Blending historical fiction with feminist and revolutionary politics, Susan Daitch’s first novel is a complex and unique look at the controversial nature of historical representations. This story within a story within a story opens in 1968, with a preface to Dr. Willa Rehnfield’s translation of Lucienne Crozier’s diary. Although the authenticity of Lucienne’s account is uncertain, her diary attests to her involvement in the 1848 revolution in Paris, an illicit love affair, and her eventual exile from France.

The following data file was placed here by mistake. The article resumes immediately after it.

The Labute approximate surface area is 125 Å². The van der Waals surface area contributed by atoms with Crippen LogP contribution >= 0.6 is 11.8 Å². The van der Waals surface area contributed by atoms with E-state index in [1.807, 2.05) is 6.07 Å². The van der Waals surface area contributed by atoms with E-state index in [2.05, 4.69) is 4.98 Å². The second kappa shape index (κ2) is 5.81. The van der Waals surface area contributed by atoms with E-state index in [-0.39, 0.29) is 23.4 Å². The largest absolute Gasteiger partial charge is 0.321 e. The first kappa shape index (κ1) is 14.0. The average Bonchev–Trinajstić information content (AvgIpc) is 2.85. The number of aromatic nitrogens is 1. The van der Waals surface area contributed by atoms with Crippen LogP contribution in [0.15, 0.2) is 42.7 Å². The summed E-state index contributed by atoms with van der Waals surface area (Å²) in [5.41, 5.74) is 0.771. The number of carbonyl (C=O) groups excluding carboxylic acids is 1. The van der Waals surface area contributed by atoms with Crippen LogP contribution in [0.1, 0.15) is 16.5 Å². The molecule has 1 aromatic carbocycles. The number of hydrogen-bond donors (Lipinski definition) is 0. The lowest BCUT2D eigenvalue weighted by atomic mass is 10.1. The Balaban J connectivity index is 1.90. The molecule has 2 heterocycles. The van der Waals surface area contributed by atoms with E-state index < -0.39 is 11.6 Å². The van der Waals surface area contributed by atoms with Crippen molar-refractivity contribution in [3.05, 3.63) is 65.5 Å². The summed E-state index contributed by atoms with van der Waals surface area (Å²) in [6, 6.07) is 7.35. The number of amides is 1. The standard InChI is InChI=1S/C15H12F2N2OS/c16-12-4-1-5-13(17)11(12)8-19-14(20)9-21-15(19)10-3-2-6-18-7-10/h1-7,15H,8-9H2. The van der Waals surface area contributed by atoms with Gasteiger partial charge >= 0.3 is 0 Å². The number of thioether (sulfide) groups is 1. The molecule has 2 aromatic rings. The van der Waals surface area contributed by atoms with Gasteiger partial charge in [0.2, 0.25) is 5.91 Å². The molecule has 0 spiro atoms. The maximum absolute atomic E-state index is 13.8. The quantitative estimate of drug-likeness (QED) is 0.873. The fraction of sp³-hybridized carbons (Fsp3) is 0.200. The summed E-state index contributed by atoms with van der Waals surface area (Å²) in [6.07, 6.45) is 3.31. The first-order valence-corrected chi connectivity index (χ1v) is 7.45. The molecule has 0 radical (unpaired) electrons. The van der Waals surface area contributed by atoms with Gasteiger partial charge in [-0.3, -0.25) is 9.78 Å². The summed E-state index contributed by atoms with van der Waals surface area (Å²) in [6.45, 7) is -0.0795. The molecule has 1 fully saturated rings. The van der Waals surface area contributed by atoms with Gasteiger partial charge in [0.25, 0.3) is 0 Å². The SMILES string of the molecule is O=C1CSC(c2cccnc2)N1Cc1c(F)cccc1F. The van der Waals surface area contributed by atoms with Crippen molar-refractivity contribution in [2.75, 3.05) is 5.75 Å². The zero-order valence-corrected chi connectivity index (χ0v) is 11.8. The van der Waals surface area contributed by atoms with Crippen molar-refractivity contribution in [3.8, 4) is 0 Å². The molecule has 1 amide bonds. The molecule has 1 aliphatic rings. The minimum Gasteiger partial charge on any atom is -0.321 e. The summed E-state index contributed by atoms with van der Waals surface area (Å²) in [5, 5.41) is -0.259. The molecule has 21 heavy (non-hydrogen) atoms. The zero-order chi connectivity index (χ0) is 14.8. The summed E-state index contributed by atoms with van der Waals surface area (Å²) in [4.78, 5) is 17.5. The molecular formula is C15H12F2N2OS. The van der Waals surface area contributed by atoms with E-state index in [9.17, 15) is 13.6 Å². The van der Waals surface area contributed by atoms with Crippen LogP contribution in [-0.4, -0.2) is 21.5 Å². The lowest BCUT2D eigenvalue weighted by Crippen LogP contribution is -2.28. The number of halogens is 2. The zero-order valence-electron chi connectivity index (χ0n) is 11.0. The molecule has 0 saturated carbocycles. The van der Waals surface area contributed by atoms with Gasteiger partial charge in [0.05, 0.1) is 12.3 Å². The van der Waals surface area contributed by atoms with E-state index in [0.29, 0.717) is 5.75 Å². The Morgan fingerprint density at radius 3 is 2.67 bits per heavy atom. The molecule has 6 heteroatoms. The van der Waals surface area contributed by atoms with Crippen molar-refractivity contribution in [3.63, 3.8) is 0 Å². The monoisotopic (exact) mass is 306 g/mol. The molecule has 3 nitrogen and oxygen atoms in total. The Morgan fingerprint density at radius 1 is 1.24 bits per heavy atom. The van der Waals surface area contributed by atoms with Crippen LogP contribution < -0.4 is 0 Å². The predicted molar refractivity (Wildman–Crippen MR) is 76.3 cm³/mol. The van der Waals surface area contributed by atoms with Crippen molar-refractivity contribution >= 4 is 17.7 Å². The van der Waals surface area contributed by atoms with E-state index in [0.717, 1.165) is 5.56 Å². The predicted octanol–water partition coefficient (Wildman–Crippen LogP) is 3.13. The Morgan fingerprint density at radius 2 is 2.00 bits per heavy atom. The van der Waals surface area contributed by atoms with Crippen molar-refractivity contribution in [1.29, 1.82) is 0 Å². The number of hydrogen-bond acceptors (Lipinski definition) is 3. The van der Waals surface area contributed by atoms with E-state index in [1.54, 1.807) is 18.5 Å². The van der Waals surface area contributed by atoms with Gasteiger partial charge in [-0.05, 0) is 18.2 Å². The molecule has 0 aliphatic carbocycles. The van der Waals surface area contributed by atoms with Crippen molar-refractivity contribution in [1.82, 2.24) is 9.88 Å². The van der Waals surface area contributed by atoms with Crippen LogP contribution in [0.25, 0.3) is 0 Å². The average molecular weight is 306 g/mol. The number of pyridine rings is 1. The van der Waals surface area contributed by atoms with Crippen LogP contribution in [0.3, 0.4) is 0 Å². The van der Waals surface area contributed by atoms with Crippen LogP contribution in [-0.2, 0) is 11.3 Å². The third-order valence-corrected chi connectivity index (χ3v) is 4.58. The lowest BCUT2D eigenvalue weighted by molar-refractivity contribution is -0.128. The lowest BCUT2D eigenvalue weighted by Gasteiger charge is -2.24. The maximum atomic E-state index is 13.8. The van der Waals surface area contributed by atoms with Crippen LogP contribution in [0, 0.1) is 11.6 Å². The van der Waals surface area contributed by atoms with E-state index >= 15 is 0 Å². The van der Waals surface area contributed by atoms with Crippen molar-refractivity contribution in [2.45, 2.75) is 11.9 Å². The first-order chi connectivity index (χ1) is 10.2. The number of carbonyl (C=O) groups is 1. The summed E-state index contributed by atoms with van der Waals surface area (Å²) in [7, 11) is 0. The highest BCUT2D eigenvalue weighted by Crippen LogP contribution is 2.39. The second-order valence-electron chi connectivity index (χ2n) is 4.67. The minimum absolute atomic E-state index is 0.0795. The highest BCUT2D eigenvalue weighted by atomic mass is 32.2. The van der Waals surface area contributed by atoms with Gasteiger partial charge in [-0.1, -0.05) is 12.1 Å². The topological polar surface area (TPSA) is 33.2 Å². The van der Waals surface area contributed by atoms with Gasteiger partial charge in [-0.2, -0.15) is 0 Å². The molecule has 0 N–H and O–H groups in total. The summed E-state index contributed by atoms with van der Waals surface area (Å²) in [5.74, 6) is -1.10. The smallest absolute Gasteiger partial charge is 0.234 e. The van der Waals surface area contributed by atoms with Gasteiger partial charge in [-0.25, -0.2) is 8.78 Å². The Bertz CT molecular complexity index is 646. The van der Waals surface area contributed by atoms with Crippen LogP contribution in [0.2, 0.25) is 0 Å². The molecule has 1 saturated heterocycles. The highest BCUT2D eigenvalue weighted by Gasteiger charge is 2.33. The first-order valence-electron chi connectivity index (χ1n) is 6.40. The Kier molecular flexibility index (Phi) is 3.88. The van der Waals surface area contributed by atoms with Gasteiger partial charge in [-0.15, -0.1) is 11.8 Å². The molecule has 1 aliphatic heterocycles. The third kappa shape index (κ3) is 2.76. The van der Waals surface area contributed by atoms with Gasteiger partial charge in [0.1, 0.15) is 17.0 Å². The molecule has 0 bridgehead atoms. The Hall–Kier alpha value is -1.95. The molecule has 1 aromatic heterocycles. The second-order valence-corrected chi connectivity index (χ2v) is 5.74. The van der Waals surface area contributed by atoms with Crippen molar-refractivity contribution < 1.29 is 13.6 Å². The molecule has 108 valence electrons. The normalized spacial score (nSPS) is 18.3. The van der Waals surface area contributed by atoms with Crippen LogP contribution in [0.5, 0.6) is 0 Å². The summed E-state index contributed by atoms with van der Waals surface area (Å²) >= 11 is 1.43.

Midway through Rehnfield’s translation, a distinctly modern voice emerges from the footnotes. These notes belong to Dr. Rehnfield’s literary executor, Jane Amme—a Berkeley radical on the run for her actions during the student riots of the 1960s—who uncovered the translated diary and became intrigued with the parallels between Lucienne’s depictions of revolution and her own experiences. Dissatisfied with Dr. Rehnfield’s translation, Jane defiantly rewrites the final outcome of Lucienne’s story, reclaiming this forgotten Frenchwoman as a prototype of the modern feminist.